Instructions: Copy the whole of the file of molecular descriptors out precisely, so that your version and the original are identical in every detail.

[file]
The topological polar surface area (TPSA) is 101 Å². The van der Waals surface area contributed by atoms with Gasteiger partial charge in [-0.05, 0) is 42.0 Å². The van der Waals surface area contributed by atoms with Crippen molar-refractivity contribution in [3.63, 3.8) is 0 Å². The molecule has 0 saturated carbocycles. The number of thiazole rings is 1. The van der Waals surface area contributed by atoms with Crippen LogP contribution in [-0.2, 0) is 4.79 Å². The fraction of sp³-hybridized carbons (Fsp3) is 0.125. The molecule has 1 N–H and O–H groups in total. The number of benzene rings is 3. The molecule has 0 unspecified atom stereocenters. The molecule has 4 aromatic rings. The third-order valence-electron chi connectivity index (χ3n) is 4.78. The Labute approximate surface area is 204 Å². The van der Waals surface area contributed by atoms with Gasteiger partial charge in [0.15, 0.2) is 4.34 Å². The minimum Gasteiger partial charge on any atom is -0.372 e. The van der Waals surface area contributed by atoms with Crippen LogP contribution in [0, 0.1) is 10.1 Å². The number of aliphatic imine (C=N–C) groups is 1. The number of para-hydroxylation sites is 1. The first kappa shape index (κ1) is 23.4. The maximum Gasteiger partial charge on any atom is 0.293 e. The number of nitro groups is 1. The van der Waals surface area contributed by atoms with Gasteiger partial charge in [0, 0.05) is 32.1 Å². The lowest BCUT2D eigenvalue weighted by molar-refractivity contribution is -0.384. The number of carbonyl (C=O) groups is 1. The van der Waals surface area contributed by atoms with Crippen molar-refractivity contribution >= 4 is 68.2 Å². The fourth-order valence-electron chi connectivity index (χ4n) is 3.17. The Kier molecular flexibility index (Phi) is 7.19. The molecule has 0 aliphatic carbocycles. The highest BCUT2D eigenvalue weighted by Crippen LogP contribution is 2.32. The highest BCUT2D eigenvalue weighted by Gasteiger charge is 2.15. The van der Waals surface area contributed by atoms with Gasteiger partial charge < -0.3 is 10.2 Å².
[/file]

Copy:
The topological polar surface area (TPSA) is 101 Å². The van der Waals surface area contributed by atoms with Gasteiger partial charge in [-0.05, 0) is 42.0 Å². The van der Waals surface area contributed by atoms with Crippen molar-refractivity contribution in [3.63, 3.8) is 0 Å². The molecule has 0 saturated carbocycles. The number of thiazole rings is 1. The van der Waals surface area contributed by atoms with Crippen LogP contribution in [-0.2, 0) is 4.79 Å². The fraction of sp³-hybridized carbons (Fsp3) is 0.125. The molecule has 1 N–H and O–H groups in total. The number of benzene rings is 3. The molecule has 0 unspecified atom stereocenters. The molecule has 4 aromatic rings. The third-order valence-electron chi connectivity index (χ3n) is 4.78. The Labute approximate surface area is 204 Å². The van der Waals surface area contributed by atoms with Gasteiger partial charge in [0.15, 0.2) is 4.34 Å². The minimum Gasteiger partial charge on any atom is -0.372 e. The van der Waals surface area contributed by atoms with Crippen LogP contribution in [0, 0.1) is 10.1 Å². The number of aliphatic imine (C=N–C) groups is 1. The number of para-hydroxylation sites is 1. The first kappa shape index (κ1) is 23.4. The maximum Gasteiger partial charge on any atom is 0.293 e. The number of nitro groups is 1. The van der Waals surface area contributed by atoms with Gasteiger partial charge in [0, 0.05) is 32.1 Å². The lowest BCUT2D eigenvalue weighted by molar-refractivity contribution is -0.384. The number of carbonyl (C=O) groups is 1. The van der Waals surface area contributed by atoms with Crippen molar-refractivity contribution >= 4 is 68.2 Å². The fourth-order valence-electron chi connectivity index (χ4n) is 3.17. The Kier molecular flexibility index (Phi) is 7.19. The molecule has 0 aliphatic carbocycles. The highest BCUT2D eigenvalue weighted by Crippen LogP contribution is 2.32. The highest BCUT2D eigenvalue weighted by Gasteiger charge is 2.15. The van der Waals surface area contributed by atoms with Gasteiger partial charge < -0.3 is 10.2 Å².